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Laviska Shenault Jr. finding himself, gaining confidence from new staff

Laviska Shenault

SPARTANBURG – Laviska Shenault Jr. is angry.

Don't be mistaken; it wasn't the first descriptor the fourth-year wide receiver mentioned while teasing what he expected to show in the Panthers' new offense. He started out with "fun, explosive, hungry, determined." 

But by rounding out a list of five adjectives (an apt amount to match his new No. 5 jersey) with such a strong term, Shenault sent a message – not to those on the outside, but to himself.

"I don't like talking about my past and stuff," Shenault said after Thursday's practice. "But I just know before I came into the league, I said I wasn't going to allow some things, and I allowed those things. So I'm mad at myself. I'm angry. So I'm out here doing what I need to do – what I've got to do – being more of a pro."

Laviska Shenault

Circumstances haven't always created the perfect situations for Shenault. To point out the obvious, the 24-year-old is going into his fourth NFL season under his seventh head coach. 

Shenault's career began in 2020 on a 1-15 Jaguars squad under Doug Marrone. In 2021, his best statistical season, Urban Meyer coached him for 13 weeks before Jacksonville brought in interim Darrell Bevell.

He went through last year's training camp with Doug Pederson before the Jaguars traded him to Carolina for seventh- and sixth-round picks in late August. Once he got here, Shenault spent five weeks under Matt Rhule ahead of Steve Wilks' interim tenure. 

It took a toll on Shenault, who acknowledged his personal morale took a hit through the shuffle.

"I feel like I lost a little bit of my confidence," Shenault said. "Just over a period of time, and all the things I've been through." 

Could Frank Reich be Shenault's lucky number seven? After a hot training camp practice on Thursday, Shenault said he liked the energy so far. 

"I've been in the league going on my fourth year now; I've done been through a new coaching staff every year," Shenault said. "And I feel like I've been able to see just how different every coaching group was. And this is different. The feeling is different."

Laviska Shenault

Shenault said he felt like he had been limited throughout the first three seasons of his professional career – particularly last year with the Panthers. He said learning the playbook on "late notice" was a challenging hurdle to clear, and his lowest statistical output (419 all-purpose yards on 27 catches, nine carries, and three kickoff returns) would reflect that. 

When Shenault flashed last year, he was bright. He scored on a 67-yard screen in his Panthers' debut, caught a swing pass for a 41-yard touchdown against the Falcons, and brought back a 36-yard kickoff return in his first season as a Panther. 

Once he got the ball in his hands, Shenault used his 6-foot-1, 220-pound frame to his advantage, using athleticism and speed to gain valuable yards after the catch.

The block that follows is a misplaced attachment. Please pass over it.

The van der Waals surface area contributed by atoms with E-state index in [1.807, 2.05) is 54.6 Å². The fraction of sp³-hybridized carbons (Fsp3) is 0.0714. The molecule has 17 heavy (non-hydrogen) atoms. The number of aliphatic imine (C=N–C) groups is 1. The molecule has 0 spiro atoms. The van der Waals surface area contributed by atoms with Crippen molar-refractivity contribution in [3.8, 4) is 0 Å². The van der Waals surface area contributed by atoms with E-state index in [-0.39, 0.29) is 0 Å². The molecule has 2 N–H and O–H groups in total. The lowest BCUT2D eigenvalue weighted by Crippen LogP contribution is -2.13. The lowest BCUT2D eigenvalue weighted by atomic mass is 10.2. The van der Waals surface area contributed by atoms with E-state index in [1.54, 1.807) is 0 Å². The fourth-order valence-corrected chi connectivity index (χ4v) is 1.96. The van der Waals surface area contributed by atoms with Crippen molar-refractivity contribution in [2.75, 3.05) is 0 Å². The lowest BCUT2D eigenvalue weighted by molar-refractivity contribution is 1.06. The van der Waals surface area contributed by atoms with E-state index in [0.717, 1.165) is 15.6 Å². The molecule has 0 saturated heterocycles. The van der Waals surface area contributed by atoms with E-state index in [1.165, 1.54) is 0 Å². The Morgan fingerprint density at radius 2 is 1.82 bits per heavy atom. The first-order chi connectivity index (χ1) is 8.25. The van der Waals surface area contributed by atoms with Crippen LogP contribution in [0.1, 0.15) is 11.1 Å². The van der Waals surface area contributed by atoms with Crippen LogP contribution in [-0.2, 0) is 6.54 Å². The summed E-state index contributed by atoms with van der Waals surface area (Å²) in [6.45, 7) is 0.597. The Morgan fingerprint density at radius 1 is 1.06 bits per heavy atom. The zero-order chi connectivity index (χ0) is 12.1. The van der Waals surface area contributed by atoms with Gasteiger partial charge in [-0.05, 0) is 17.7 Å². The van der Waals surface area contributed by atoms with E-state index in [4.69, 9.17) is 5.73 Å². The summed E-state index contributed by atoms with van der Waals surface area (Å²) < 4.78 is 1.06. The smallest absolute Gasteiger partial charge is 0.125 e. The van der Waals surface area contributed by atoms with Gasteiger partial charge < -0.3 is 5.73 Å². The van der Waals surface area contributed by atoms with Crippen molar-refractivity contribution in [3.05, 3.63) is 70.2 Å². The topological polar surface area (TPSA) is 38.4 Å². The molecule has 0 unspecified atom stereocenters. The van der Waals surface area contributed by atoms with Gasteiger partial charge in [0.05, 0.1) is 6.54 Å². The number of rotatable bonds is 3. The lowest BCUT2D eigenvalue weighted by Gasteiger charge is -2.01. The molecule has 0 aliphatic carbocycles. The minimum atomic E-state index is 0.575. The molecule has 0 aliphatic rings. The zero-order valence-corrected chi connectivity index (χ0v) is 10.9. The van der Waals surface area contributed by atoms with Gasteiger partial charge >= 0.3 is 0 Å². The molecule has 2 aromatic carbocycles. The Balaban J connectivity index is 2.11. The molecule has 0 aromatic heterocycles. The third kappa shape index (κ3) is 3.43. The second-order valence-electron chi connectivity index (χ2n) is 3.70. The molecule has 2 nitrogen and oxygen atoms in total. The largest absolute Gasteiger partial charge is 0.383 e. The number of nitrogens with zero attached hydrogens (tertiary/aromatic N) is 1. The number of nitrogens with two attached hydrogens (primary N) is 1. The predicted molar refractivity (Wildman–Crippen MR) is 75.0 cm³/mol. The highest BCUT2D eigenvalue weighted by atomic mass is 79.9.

But Shenault said he liked how the Panthers don't intend to keep him in that bubble. 

"His skill set is more than what we've seen out of him in the past," general manager Scott Fitterer said. "He can run routes. He's not just like a swing screen guy, where you take it and run with it. You want to get him on slants; you can get him over on deep overs, and get the ball quick and let him run over guys. You might be able to do some other things with him. I think Frank's looking into it." 

It's Shenault's physical traits, like his size, skill, and running ability, which have prompted Reich to seek out different ways to deploy him in his offense. And the plan doesn't have to be finalized immediately.

"We do think Laviska is a guy that can be versatile," Reich said. "I think, as an offensive staff, we've all had experience with guys that we've had, right? But we have to look at Laviska for him and how he fits in our offense. We'll dip our toe in the water on some of that stuff and see how it goes. 

"And that's something that doesn't have to be in full bloom week one. That can be in the beginning stages in training camp, and then the more success and momentum it gets, you build it. So that'd be more likely the path." 

Principal among the "different" feelings Shenault feels under Reich is a sense of confidence. Shenault said he'd sensed the belief from the staff since their earliest days together on the practice field, particularly from assistant head coach Duce Staley. 

"He tries to push me to the next level," Shenault said. "He tries to push you to that level, like having mental toughness, and basically, like, tries to give me that confidence. Like, 'We see you can do it. Go do it.'" 

Shenault's working relationship with the staff is a collaborative process, with the goal of unlocking his potential and utilizing his talent in the most effective way. 

What that looks like will be worked out in training camp, but being aligned sets him up for a good chance to find success. 

"I think I'm trying to find my own self, my own ways to do things," Shenault said. "And then they're doing the same thing. So I'm doing what they're telling me, what they're asking me, and I'm just trying to do that at a high level."

View photos from the second day of training camp at Wofford College.

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